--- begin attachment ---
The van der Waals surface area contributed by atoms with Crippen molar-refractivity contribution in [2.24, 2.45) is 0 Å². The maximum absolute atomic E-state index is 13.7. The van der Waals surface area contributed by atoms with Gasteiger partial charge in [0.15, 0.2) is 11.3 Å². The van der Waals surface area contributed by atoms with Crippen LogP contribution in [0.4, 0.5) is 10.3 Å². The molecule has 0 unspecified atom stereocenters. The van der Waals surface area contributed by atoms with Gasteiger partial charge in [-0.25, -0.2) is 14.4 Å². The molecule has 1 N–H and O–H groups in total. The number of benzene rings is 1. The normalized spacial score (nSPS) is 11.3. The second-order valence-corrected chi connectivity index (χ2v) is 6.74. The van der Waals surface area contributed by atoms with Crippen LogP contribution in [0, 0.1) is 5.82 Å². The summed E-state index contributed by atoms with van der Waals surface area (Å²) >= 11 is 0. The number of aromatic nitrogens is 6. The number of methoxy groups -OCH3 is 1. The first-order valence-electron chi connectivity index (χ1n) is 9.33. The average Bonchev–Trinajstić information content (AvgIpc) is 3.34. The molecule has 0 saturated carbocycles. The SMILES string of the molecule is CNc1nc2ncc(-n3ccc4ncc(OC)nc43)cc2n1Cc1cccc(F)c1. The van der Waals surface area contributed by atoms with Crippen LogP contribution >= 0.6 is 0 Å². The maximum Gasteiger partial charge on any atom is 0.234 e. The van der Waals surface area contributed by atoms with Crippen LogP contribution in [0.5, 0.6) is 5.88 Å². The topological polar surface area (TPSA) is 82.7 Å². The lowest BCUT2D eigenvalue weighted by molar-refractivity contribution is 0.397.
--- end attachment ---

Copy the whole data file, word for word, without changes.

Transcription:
The van der Waals surface area contributed by atoms with Crippen molar-refractivity contribution in [2.24, 2.45) is 0 Å². The maximum absolute atomic E-state index is 13.7. The van der Waals surface area contributed by atoms with Gasteiger partial charge in [0.15, 0.2) is 11.3 Å². The van der Waals surface area contributed by atoms with Crippen LogP contribution in [0.4, 0.5) is 10.3 Å². The molecule has 0 unspecified atom stereocenters. The van der Waals surface area contributed by atoms with Gasteiger partial charge in [-0.25, -0.2) is 14.4 Å². The molecule has 1 N–H and O–H groups in total. The number of benzene rings is 1. The normalized spacial score (nSPS) is 11.3. The second-order valence-corrected chi connectivity index (χ2v) is 6.74. The van der Waals surface area contributed by atoms with Crippen LogP contribution in [0, 0.1) is 5.82 Å². The summed E-state index contributed by atoms with van der Waals surface area (Å²) >= 11 is 0. The number of aromatic nitrogens is 6. The number of methoxy groups -OCH3 is 1. The first-order valence-electron chi connectivity index (χ1n) is 9.33. The average Bonchev–Trinajstić information content (AvgIpc) is 3.34. The molecule has 0 saturated carbocycles. The SMILES string of the molecule is CNc1nc2ncc(-n3ccc4ncc(OC)nc43)cc2n1Cc1cccc(F)c1. The van der Waals surface area contributed by atoms with Crippen LogP contribution >= 0.6 is 0 Å². The maximum Gasteiger partial charge on any atom is 0.234 e. The van der Waals surface area contributed by atoms with Crippen LogP contribution in [0.5, 0.6) is 5.88 Å². The topological polar surface area (TPSA) is 82.7 Å². The lowest BCUT2D eigenvalue weighted by molar-refractivity contribution is 0.397.